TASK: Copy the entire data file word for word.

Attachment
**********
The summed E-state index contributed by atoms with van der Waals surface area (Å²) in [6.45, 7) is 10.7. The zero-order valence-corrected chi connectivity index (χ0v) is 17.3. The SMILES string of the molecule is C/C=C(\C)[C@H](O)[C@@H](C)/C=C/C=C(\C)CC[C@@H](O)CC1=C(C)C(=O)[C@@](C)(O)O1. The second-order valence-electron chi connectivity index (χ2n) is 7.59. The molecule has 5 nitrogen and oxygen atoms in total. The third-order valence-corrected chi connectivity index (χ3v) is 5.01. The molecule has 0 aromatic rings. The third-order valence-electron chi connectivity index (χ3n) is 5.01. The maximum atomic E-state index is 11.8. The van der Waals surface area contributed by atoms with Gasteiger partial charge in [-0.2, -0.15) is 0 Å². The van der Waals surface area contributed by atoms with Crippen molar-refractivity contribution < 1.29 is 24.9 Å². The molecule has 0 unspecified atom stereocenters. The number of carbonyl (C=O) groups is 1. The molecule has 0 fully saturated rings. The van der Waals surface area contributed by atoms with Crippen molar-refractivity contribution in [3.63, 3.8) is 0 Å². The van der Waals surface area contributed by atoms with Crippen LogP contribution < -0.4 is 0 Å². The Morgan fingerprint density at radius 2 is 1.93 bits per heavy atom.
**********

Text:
The summed E-state index contributed by atoms with van der Waals surface area (Å²) in [6.45, 7) is 10.7. The zero-order valence-corrected chi connectivity index (χ0v) is 17.3. The SMILES string of the molecule is C/C=C(\C)[C@H](O)[C@@H](C)/C=C/C=C(\C)CC[C@@H](O)CC1=C(C)C(=O)[C@@](C)(O)O1. The second-order valence-electron chi connectivity index (χ2n) is 7.59. The molecule has 5 nitrogen and oxygen atoms in total. The third-order valence-corrected chi connectivity index (χ3v) is 5.01. The molecule has 0 aromatic rings. The third-order valence-electron chi connectivity index (χ3n) is 5.01. The maximum atomic E-state index is 11.8. The van der Waals surface area contributed by atoms with Gasteiger partial charge in [-0.2, -0.15) is 0 Å². The van der Waals surface area contributed by atoms with Crippen molar-refractivity contribution < 1.29 is 24.9 Å². The molecule has 0 unspecified atom stereocenters. The number of carbonyl (C=O) groups is 1. The molecule has 0 fully saturated rings. The van der Waals surface area contributed by atoms with Crippen molar-refractivity contribution in [3.63, 3.8) is 0 Å². The van der Waals surface area contributed by atoms with Crippen LogP contribution < -0.4 is 0 Å². The Morgan fingerprint density at radius 2 is 1.93 bits per heavy atom.